Questions concerning free will are intertwined with issues in almost every area of philosophy, from metaphysics to philosophy of mind to moral philosophy, and are also informed by work in different areas of science (principally physics, neuroscience and social psychology). Free will is also a perennial concern of serious thinkers in theology and in non-western traditions. Because free will can be approached from so many different perspectives and has implications for so many debates, a comprehensive survey needs to encompass an enormous range of approaches. This book is the first to draw together leading experts on every aspect of free will, from those who are central to the current philosophical debates, to non-western perspectives, to scientific contributions and to those who know the rich history of the subject.
Chapter 37 of this book is freely available as a downloadable Open Access PDF under a Creative Commons Attribution-Non Commercial-No Derivatives 3.0 license. https://s3-us-west-2.amazonaws.com/tandfbis/rt-files/docs/Open+Access+Chapters/9781138795815_oachapter37.pdf
Table of Contents
List of Contributors
Section I: Major Positions in the Free Will Debate introduction
John Martin Fischer
2 Identificationist Views
3 Reasons-Responsive Theories of Freedom
4 Classical Compatibilism
5 Dispositional Compatibilism
6 Event-Causal Libertarianism
Laura W. Ekstrom
7 Agent Causation
8 Non-Causal Libertarianism
Hugh J. McCann
9 Strawsonian Views
11 Skepticism about Free Will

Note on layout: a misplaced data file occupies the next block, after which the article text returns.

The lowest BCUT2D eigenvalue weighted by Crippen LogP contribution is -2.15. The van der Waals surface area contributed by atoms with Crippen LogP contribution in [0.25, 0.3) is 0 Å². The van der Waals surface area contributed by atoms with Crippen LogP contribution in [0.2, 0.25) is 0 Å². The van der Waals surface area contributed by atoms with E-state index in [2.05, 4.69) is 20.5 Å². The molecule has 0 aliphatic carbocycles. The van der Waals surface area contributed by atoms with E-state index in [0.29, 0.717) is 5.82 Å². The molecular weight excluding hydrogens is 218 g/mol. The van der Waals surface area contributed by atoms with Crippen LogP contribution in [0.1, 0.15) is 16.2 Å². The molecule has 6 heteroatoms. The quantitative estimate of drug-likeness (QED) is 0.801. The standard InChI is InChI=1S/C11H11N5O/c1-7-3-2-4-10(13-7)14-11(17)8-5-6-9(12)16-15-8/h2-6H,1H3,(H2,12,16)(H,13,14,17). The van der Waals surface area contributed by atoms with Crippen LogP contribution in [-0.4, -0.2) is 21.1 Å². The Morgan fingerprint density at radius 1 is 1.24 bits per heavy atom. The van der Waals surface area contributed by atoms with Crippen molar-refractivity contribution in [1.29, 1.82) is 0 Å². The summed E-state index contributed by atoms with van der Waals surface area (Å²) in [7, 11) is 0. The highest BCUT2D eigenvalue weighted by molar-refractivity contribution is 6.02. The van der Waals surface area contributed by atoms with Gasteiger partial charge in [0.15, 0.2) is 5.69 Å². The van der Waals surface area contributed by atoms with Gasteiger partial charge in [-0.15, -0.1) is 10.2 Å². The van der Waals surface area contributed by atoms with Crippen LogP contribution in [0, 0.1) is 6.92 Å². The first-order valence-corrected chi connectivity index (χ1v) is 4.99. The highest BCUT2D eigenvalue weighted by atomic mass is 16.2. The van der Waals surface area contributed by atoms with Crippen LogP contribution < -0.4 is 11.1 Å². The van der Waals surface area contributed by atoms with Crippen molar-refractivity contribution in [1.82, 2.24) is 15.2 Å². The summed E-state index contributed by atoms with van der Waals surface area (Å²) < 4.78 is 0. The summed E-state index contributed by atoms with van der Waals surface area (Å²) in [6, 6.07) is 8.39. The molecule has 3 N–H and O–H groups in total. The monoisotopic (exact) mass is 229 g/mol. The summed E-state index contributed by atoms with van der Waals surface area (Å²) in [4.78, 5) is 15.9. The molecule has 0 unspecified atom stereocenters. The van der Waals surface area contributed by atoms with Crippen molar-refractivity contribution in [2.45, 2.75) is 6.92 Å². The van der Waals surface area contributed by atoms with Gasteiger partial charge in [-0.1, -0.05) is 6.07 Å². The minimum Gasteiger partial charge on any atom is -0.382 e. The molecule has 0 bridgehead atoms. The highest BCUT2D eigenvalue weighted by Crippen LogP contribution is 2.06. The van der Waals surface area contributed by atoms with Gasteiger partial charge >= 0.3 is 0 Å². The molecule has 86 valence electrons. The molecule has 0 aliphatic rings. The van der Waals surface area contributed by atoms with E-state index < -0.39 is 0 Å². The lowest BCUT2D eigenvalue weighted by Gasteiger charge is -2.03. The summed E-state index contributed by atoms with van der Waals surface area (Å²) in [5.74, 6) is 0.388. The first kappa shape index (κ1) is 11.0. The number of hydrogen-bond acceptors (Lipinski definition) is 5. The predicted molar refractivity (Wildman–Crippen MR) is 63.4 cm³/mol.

12 Nonstandard Views
Section II: Major Arguments introduction
13 The Consequence Argument
15 The Manipulation Argument
16 Frankfurt-style Examples
17 Logical Fatalism
18 The Luck and Mind Arguments
Christopher Evan Franklin
19 Leeway vs. Sourcehood Conceptions of Free Will
Section III: Historical Figures introduction
Karen Margrethe Nielsen
21 The Stoics on Fate and Freedom
22 Augustine of Hippo
23 Anselm of Canterbury
24 Thomas Aquinas
25 John Duns Scotus
26 Rene Descartes
Kevin Timpe holds the W. H. Jellema Chair in Christian Philosophy at Calvin College. He has published a number of books on free will, including Free Will: Sourcehood and Its Alternatives, Second Edition (2013, Free Will in Philosophical Theology (2013), and Free Will and Theism: Connections, Contingencies, and Concerns (2016).
Meghan Griffith is Associate Professor of Philosophy at Davidson College. She is the author of Free Will: The Basics (Routledge, 2013) and a number of articles centering on human agency.
Neil Levy is professor of philosophy at Macquarie University, Sydney, and a senior researcher at the Uehiro Centre for Practical Ethics, University of Oxford. He is the author of 7 books, including, most recently, Consciousness and Moral Responsibility (2014). He has published very widely on free will, moral responsibility, philosophy of mind, applied ethics and other topics.
"The philosophical literature on free will can seem as endless and difficult to navigate as Borges’ mythical 'Library of Babel.' This book is the map to that infinite-seeming collection of rooms. The editors have done an extraordinary job of assembling an excellent team of authors to cover every significant aspect of the vibrant contemporary literature on free will. This book should be at the fingertips of every student and scholar who works on free will."
Manuel Vargas, University of San Francisco, USA
"An exceptionally comprehensive guide to debates about free will and moral responsibility, with separate chapters covering different major positions, major arguments, historical figures, recent scientific work in the neurosciences, psychology and other fields, as well as implications for theology, criminal law, mind, self-control, addiction, will-power and many other topics. An invaluable resource for students and scholars alike on all these important topics."
Robert Kane, University of Texas, USA